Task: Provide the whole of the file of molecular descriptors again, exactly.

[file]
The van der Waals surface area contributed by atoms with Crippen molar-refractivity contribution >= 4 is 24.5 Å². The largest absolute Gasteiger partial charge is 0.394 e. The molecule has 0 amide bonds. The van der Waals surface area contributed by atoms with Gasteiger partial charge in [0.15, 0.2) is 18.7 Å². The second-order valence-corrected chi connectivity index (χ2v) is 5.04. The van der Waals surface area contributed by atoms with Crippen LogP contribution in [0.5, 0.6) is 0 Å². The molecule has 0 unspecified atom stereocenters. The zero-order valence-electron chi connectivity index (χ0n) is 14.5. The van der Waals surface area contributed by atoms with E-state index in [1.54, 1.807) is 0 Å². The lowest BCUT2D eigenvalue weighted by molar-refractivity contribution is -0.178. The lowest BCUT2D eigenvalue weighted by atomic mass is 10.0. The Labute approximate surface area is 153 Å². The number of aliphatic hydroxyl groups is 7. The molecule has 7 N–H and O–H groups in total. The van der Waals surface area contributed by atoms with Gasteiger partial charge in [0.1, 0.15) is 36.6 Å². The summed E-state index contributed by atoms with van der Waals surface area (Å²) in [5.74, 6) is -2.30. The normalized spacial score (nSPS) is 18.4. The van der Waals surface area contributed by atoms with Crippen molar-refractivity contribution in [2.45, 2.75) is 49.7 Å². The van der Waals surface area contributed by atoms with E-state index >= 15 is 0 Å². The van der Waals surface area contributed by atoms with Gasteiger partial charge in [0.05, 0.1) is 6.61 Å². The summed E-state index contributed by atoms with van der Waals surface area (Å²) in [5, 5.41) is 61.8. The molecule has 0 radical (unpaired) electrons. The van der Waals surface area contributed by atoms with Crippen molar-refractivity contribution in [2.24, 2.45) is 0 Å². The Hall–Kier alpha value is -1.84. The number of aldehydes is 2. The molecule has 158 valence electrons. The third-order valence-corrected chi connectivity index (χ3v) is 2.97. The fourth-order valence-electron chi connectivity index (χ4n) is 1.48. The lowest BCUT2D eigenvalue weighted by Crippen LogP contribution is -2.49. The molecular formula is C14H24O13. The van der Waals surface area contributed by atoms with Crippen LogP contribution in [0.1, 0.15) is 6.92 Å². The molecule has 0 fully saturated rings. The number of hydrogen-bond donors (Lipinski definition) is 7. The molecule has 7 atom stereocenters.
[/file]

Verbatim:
The van der Waals surface area contributed by atoms with Crippen molar-refractivity contribution >= 4 is 24.5 Å². The largest absolute Gasteiger partial charge is 0.394 e. The molecule has 0 amide bonds. The van der Waals surface area contributed by atoms with Gasteiger partial charge in [0.15, 0.2) is 18.7 Å². The second-order valence-corrected chi connectivity index (χ2v) is 5.04. The van der Waals surface area contributed by atoms with Crippen LogP contribution in [0.5, 0.6) is 0 Å². The molecule has 0 unspecified atom stereocenters. The zero-order valence-electron chi connectivity index (χ0n) is 14.5. The van der Waals surface area contributed by atoms with E-state index in [1.54, 1.807) is 0 Å². The lowest BCUT2D eigenvalue weighted by molar-refractivity contribution is -0.178. The lowest BCUT2D eigenvalue weighted by atomic mass is 10.0. The Labute approximate surface area is 153 Å². The number of aliphatic hydroxyl groups is 7. The molecule has 7 N–H and O–H groups in total. The van der Waals surface area contributed by atoms with Gasteiger partial charge in [0.1, 0.15) is 36.6 Å². The summed E-state index contributed by atoms with van der Waals surface area (Å²) in [5.74, 6) is -2.30. The normalized spacial score (nSPS) is 18.4. The van der Waals surface area contributed by atoms with Crippen molar-refractivity contribution in [2.45, 2.75) is 49.7 Å². The van der Waals surface area contributed by atoms with E-state index >= 15 is 0 Å². The van der Waals surface area contributed by atoms with Gasteiger partial charge in [0.05, 0.1) is 6.61 Å². The summed E-state index contributed by atoms with van der Waals surface area (Å²) in [5, 5.41) is 61.8. The molecule has 0 radical (unpaired) electrons. The van der Waals surface area contributed by atoms with Crippen molar-refractivity contribution in [2.24, 2.45) is 0 Å². The Hall–Kier alpha value is -1.84. The number of aldehydes is 2. The molecule has 158 valence electrons. The third-order valence-corrected chi connectivity index (χ3v) is 2.97. The fourth-order valence-electron chi connectivity index (χ4n) is 1.48. The lowest BCUT2D eigenvalue weighted by Crippen LogP contribution is -2.49. The molecular formula is C14H24O13. The van der Waals surface area contributed by atoms with Crippen LogP contribution in [0.1, 0.15) is 6.92 Å². The molecule has 0 fully saturated rings. The number of hydrogen-bond donors (Lipinski definition) is 7. The molecule has 7 atom stereocenters.